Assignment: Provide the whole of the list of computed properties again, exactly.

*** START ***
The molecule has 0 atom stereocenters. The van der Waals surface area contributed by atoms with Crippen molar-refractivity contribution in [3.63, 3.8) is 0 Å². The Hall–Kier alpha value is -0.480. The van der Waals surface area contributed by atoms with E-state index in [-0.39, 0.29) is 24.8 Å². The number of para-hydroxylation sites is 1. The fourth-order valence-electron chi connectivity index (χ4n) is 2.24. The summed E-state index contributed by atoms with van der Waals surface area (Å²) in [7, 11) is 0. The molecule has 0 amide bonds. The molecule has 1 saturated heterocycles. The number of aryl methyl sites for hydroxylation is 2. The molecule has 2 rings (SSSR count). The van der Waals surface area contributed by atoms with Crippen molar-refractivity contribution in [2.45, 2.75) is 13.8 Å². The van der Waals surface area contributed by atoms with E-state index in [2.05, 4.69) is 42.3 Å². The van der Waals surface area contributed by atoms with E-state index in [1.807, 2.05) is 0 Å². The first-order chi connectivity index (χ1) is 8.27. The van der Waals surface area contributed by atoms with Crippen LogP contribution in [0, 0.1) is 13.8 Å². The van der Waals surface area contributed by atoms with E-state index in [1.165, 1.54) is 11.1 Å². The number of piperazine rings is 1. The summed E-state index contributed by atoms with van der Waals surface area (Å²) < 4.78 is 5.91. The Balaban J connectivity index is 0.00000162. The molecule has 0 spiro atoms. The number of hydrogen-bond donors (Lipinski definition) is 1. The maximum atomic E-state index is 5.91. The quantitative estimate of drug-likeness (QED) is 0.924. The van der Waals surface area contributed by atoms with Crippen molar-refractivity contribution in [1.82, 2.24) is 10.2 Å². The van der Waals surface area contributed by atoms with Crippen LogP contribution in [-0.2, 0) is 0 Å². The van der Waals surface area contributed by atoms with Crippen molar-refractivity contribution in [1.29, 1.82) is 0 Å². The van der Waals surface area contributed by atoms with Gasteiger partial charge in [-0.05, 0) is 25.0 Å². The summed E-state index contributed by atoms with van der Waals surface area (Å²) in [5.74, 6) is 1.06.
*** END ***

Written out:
The molecule has 0 atom stereocenters. The van der Waals surface area contributed by atoms with Crippen molar-refractivity contribution in [3.63, 3.8) is 0 Å². The Hall–Kier alpha value is -0.480. The van der Waals surface area contributed by atoms with E-state index in [-0.39, 0.29) is 24.8 Å². The number of para-hydroxylation sites is 1. The fourth-order valence-electron chi connectivity index (χ4n) is 2.24. The summed E-state index contributed by atoms with van der Waals surface area (Å²) in [7, 11) is 0. The molecule has 0 amide bonds. The molecule has 1 saturated heterocycles. The number of aryl methyl sites for hydroxylation is 2. The molecule has 2 rings (SSSR count). The van der Waals surface area contributed by atoms with Crippen molar-refractivity contribution in [2.45, 2.75) is 13.8 Å². The van der Waals surface area contributed by atoms with E-state index in [2.05, 4.69) is 42.3 Å². The van der Waals surface area contributed by atoms with E-state index in [1.807, 2.05) is 0 Å². The first-order chi connectivity index (χ1) is 8.27. The van der Waals surface area contributed by atoms with Crippen LogP contribution in [0, 0.1) is 13.8 Å². The van der Waals surface area contributed by atoms with E-state index in [1.165, 1.54) is 11.1 Å². The number of piperazine rings is 1. The summed E-state index contributed by atoms with van der Waals surface area (Å²) < 4.78 is 5.91. The Balaban J connectivity index is 0.00000162. The molecule has 0 spiro atoms. The number of hydrogen-bond donors (Lipinski definition) is 1. The maximum atomic E-state index is 5.91. The quantitative estimate of drug-likeness (QED) is 0.924. The van der Waals surface area contributed by atoms with Crippen molar-refractivity contribution in [1.82, 2.24) is 10.2 Å². The van der Waals surface area contributed by atoms with Crippen LogP contribution in [-0.2, 0) is 0 Å². The van der Waals surface area contributed by atoms with Crippen molar-refractivity contribution in [1.29, 1.82) is 0 Å². The van der Waals surface area contributed by atoms with Gasteiger partial charge in [-0.05, 0) is 25.0 Å². The summed E-state index contributed by atoms with van der Waals surface area (Å²) in [5.74, 6) is 1.06.